anonymous asked:

I'm genderqueer and want top surgery, but I'm woman aligned am an only attracted to girls and woman aligned people. Can I call myself a lesbian or not?

We say that Sapphic-Sex-Ed is trans inclusive, and we mean it! Woman-aligned nonbinary, genderqueer, and non-westernly gendered folks can absolutely be sapphic if they wish to call themselves such, and indeed that includes being lesbian. A lesbian is just a woman-aligned person who likes other woman-aligned people and doesn’t seriously want anything to do with exclusively man-aligned people.

Identities are a personal thing, and if you want to call yourself a lesbian then go for it! The only exceptions are things like exclusively binary trans men getting into lesbian spaces because of their birth assignment. That is cissexist and gross.

-*Mod Star*

LMAO the cis are at it again. It’s been suggested that the facial model for the statue of liberty was a dude and so now all the news orgs are like “is the statue of liberty actually a man?” Well I for one just want to congratulate Lady Liberty on being the largest trans woman in North America if not the world.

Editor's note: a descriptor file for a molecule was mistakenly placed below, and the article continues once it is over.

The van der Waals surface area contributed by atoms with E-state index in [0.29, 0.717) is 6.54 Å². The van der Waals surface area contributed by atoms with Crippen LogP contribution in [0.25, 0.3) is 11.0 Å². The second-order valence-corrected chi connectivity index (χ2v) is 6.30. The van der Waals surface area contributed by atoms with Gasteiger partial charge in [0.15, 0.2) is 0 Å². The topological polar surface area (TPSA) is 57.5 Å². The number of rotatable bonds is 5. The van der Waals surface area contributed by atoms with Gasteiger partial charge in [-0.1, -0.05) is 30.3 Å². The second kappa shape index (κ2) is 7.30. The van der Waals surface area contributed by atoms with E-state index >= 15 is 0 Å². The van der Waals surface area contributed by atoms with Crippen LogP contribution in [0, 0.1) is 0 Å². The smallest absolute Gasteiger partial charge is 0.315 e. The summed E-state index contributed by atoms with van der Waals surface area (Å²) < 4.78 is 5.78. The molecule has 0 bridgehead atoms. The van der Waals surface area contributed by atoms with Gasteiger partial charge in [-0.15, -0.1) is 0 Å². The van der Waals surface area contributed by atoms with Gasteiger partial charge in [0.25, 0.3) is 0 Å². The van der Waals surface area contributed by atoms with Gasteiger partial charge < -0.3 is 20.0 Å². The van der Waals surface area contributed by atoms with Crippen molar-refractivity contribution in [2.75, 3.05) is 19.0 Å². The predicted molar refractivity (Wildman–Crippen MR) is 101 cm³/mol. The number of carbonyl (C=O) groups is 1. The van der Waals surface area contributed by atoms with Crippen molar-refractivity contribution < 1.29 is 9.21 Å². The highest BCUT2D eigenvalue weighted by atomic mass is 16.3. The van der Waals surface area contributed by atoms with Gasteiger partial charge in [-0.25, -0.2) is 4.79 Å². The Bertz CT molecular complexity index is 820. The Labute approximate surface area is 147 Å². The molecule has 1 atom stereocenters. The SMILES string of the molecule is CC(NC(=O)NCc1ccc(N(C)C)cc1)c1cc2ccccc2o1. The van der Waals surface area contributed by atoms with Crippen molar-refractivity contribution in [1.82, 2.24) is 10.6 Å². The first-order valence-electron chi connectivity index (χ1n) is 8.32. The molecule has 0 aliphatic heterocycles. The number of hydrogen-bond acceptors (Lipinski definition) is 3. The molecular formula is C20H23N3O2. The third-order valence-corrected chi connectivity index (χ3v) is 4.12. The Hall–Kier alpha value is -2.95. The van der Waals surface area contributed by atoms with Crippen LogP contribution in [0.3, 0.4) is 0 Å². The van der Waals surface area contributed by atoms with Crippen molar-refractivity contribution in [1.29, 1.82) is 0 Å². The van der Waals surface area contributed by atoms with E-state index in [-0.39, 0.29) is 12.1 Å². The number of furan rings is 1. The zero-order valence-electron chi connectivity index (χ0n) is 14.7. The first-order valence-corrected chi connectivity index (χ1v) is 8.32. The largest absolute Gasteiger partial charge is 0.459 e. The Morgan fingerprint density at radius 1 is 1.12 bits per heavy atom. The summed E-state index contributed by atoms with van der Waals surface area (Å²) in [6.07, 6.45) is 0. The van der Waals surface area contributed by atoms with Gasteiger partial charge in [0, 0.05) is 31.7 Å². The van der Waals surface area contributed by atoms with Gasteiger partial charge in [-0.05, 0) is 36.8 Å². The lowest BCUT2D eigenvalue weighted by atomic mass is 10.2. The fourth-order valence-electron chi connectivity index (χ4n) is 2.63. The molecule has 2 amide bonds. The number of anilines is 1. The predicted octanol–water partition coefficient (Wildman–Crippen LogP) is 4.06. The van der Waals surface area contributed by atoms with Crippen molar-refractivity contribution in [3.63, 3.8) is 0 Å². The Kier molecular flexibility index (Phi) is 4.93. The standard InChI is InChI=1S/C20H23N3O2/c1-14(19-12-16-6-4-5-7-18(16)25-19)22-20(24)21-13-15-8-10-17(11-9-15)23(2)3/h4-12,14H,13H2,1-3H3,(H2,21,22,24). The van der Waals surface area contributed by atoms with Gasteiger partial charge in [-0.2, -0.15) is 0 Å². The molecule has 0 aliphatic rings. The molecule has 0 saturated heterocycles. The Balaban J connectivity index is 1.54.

Please don’t infantilise trans guys. Especially trans guys in their late teens/20s who look younger than their cis counterparts because of a lack of T. If you treat a cis boy as mature, you better not talk down to a trans guy of the same age as if he’s somehow more ‘innocent’ or in any way less mature just because he might not have the “”“signs”“” of being a grown male.

  • straight people: *sees a baby boy make any gesture of acknowledgment to a girl* w0w wHAT a ladIES MAN!!! such a stUD!!